Some students scrunch up their noses upon mention of CSAP.
"We don't like CSAPs," said Lauren Schneegas, a Ridgeview Elementary School third-grader. "They're hard."
Others say the Colorado Student Assessment Program tests give them a chance to shine.
"It's easy because I'm good at reading, good at writing and good at math," Ridgeview third-grader Angelica Hester said.
Either way, it seems students, teachers and administrators are breathing a sigh of relief as testing comes to an end.
CSAP testing has been phased into Moffat County School District's schedule during the past decade. Previously, the district used the Terra Nova standardized testing program. Now, the Colorado Department of Education standardizes CSAP used throughout the state.
Third- through 10th-graders have been taking the tests during the past few weeks. The state gives schools a March 12 to April 13 window to complete testing.
All students complete three 60-minute sections in each reading, writing and math. Fifth-, eighth- and 10th-grade students also take science exams.
"I think (CSAPs) do give some type of indication of how students are doing on a broadly accepted curriculum," Assistant Superintendent Joel Sheridan said. "This is an established curriculum in those particular areas. We use it as one indicator (of achievement)."
However, the tests take away up to 12 hours of instruction plus preparation time, Sheridan said.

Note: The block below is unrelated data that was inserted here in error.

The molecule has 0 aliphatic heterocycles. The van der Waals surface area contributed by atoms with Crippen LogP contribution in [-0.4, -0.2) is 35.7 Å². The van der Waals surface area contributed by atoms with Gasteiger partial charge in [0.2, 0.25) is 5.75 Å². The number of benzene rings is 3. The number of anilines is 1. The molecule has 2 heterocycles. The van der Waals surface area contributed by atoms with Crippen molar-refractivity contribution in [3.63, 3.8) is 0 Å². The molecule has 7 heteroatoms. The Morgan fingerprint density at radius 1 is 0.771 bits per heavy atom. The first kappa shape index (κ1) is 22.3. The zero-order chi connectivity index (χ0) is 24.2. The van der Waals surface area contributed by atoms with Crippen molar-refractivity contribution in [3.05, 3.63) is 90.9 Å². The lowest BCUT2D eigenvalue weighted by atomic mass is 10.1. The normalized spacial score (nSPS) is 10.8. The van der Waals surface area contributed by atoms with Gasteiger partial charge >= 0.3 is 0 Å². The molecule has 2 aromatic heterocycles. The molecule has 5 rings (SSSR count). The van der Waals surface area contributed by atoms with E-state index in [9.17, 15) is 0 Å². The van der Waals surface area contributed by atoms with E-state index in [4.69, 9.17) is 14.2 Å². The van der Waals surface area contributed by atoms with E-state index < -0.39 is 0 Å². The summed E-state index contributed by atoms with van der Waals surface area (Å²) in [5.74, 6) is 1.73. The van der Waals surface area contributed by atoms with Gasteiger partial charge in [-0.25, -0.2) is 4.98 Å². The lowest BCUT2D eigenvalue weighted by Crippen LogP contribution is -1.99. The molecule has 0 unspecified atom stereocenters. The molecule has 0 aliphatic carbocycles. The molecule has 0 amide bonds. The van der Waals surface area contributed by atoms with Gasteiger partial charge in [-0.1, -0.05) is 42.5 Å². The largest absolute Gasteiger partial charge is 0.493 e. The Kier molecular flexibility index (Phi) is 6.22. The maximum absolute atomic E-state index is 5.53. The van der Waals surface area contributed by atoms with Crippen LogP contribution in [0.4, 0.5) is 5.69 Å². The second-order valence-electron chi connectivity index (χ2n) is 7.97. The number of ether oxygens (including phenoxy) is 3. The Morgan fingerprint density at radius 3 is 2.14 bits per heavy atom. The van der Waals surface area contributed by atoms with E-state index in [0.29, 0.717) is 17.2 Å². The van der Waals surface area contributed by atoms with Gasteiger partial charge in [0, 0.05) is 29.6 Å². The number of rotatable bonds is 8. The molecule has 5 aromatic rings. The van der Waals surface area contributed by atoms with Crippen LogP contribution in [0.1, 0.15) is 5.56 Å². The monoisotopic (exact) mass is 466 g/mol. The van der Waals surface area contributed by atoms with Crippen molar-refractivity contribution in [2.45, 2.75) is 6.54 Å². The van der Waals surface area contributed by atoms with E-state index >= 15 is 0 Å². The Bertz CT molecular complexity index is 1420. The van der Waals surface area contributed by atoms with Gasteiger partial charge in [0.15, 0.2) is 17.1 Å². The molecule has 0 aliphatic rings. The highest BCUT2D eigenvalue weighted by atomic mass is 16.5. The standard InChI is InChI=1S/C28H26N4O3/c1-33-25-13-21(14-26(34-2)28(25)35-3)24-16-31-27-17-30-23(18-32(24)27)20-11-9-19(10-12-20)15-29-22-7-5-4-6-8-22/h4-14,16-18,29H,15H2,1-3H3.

"It's almost a necessary evil," he said. Although, "I think it has helped focus our energies in those core content areas."
Christie Palmer, a seventh-grade math teacher at Craig Middle School, said she is pleased that she does not have to "teach to the test," as some other teachers do.
"I'm lucky that this district has a wonderful math curriculum, and the books that we purchase teach what they need for CSAP," Palmer said.
She said teachers in the district have struggled with whether to test students before or after spring break, which falls in the middle of the state's testing window.
"After spring break has seemed to work better," Palmer said. "When we come back ... everybody's in a real positive mood."
Still, CSAP testing isn't her students' favorite time of year.
"A lot of comments I hear are the state tries to trick them with the questions they ask," Palmer said. "I guess even at seventh grade they don't understand why they have to do it."
But Palmer does.
"We have to have accountability somehow," she said.
But after the stress of CSAPs, East Elementary School Principal Diana Cook said her students deserve a break. Some students will wear pajamas to school and get pizza delivered Friday.
"It's a lot of brainpower being used," Cook said. "On Friday afternoon, they are just going to chill out. They are going to take that time and celebrate the hard work they've put in."
She said adults are recognized for their work, and students should be, too.
"We get paychecks. Kids don't get paychecks yet," Cook said. "They need to be rewarded for a good job."